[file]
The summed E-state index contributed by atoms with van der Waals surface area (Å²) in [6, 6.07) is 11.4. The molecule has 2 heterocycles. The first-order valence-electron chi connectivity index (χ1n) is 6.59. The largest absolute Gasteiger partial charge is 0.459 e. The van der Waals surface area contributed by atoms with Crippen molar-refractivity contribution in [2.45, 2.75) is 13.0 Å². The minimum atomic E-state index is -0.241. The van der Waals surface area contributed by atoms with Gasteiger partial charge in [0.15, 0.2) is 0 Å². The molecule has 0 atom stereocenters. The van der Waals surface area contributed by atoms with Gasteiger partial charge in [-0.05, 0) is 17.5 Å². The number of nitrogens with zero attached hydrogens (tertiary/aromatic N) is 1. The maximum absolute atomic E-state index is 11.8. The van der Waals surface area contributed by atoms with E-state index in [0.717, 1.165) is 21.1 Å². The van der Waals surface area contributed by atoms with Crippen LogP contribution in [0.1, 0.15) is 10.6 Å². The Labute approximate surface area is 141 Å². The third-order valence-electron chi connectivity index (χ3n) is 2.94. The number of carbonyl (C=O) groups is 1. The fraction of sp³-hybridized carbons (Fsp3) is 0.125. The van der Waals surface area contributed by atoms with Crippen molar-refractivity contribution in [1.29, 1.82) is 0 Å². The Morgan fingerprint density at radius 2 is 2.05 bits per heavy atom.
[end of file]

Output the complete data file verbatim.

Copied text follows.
The summed E-state index contributed by atoms with van der Waals surface area (Å²) in [6, 6.07) is 11.4. The molecule has 2 heterocycles. The first-order valence-electron chi connectivity index (χ1n) is 6.59. The largest absolute Gasteiger partial charge is 0.459 e. The van der Waals surface area contributed by atoms with Crippen molar-refractivity contribution in [2.45, 2.75) is 13.0 Å². The minimum atomic E-state index is -0.241. The van der Waals surface area contributed by atoms with Gasteiger partial charge in [0.15, 0.2) is 0 Å². The molecule has 0 atom stereocenters. The van der Waals surface area contributed by atoms with Gasteiger partial charge in [-0.05, 0) is 17.5 Å². The number of nitrogens with zero attached hydrogens (tertiary/aromatic N) is 1. The maximum absolute atomic E-state index is 11.8. The van der Waals surface area contributed by atoms with E-state index in [0.717, 1.165) is 21.1 Å². The van der Waals surface area contributed by atoms with Crippen LogP contribution in [0.1, 0.15) is 10.6 Å². The Labute approximate surface area is 141 Å². The third-order valence-electron chi connectivity index (χ3n) is 2.94. The number of carbonyl (C=O) groups is 1. The fraction of sp³-hybridized carbons (Fsp3) is 0.125. The van der Waals surface area contributed by atoms with Crippen molar-refractivity contribution in [1.29, 1.82) is 0 Å². The Morgan fingerprint density at radius 2 is 2.05 bits per heavy atom.